Tree-lined streets are one of the hallmarks of Davis, and a new nonprofit program is aimed at expanding the tree canopy in town.
Tree Davis, a local nonprofit environmental group, is planning on distributing 250 free shade trees to be planted in the city of Davis. Organizers say the trees will provide much-needed shade for homes and streets, saving energy and adding character.
“[The trees] provide a lot of different benefits for Davis residents,” said Tree Davis executive director Ruth Williams. “Shading buildings can save up to 30 percent on air conditioning costs.”
Shade trees are classified as deciduous trees, or trees that are seasonal and lose their leaves in the fall. These provide unique heating and cooling benefits, Williams said.
“[By using deciduous trees] you can save your building [from heat] in the summer time, but in the winter you want the sun to come in, and when [the trees] don’t have their leaves, the light can come in and warm your home,” she said.
While fruit trees are also useful in terms of providing seasonal shade, typical shade trees are easier for landowners to maintain and thus are the only ones planted by the Tree Davis volunteers.
Tree Davis will be distributing free shade trees to landowners for them to plant at their own will.
“We recommend that they plant [their tree] on the east, west or south side of their home … in order to save energy and money on your air conditioning bill,” Williams said.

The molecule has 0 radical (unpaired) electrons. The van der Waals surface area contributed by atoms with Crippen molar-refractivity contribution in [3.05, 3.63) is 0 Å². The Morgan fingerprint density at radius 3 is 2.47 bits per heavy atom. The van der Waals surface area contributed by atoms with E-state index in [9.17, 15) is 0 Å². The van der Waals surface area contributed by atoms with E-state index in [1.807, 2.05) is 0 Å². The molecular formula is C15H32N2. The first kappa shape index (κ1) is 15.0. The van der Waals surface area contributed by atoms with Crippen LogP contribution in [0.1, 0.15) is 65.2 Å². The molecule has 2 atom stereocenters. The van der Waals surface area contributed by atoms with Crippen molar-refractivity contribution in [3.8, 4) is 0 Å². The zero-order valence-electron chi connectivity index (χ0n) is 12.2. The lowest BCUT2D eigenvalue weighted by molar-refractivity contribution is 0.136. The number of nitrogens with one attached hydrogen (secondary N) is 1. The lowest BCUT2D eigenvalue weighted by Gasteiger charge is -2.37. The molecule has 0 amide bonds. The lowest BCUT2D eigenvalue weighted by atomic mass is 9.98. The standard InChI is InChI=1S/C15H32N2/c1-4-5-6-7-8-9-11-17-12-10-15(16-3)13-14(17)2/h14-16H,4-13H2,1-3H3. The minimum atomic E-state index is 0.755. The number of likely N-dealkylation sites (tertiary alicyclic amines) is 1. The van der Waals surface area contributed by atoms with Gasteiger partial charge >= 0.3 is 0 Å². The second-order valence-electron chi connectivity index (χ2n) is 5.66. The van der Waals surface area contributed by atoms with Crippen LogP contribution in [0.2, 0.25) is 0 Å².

Though the trees are only being distributed to landowners, Williams said she encourages students to get involved in the program. There will be student training workshops over the next few weeks so students can help homeowners properly plant and care for the trees.
Another goal of the program is to influence environmental factors. While there are other necessary factors to bring down air pollutants, experts believe trees are effective in bringing down excessive heat in the area in which they are planted.
“[Shade trees] are another piece in the puzzle to bring down heat … especially on asphalt, they reduce solar radiation and heat output,” said John Cruit, urban forest supervisor for the city of Davis.
Shade trees also ultimately reduce storm water runoff and therefore they reduce the need for wastewater treatment, Cruit said. They also decrease noise and air pollution, he added. [Shade trees] definitely offset cooling costs because of their shade value,” he said.
While it would be difficult to calculate an exact number as to the degree that shade trees cut down energy costs, the city of Davis would benefit from shade trees being planted, said Stephen Kaffka, associate specialist in the UC Davis plant science department.
“There are certainly large streets with lots of asphalt that heats up, for example, and if you had tree islands on those streets they would shade more and radiate less energy back,” Kaffka said.
People who have south facing roofs receive a high amount of heat loads, and therefore shade trees would help mitigate their heat, he said. However, there are other ways to decrease heat on homes such as installing white roofs instead of dark ones, he added.
“I would rather see the shade trees on the wide street in front of my house [rather than on the house],” Kaffka added.
For more information and ways to get involved with the Tree Davis shade tree project, visit treedavis.org.
CAITLIN COBB can be contacted at firstname.lastname@example.org.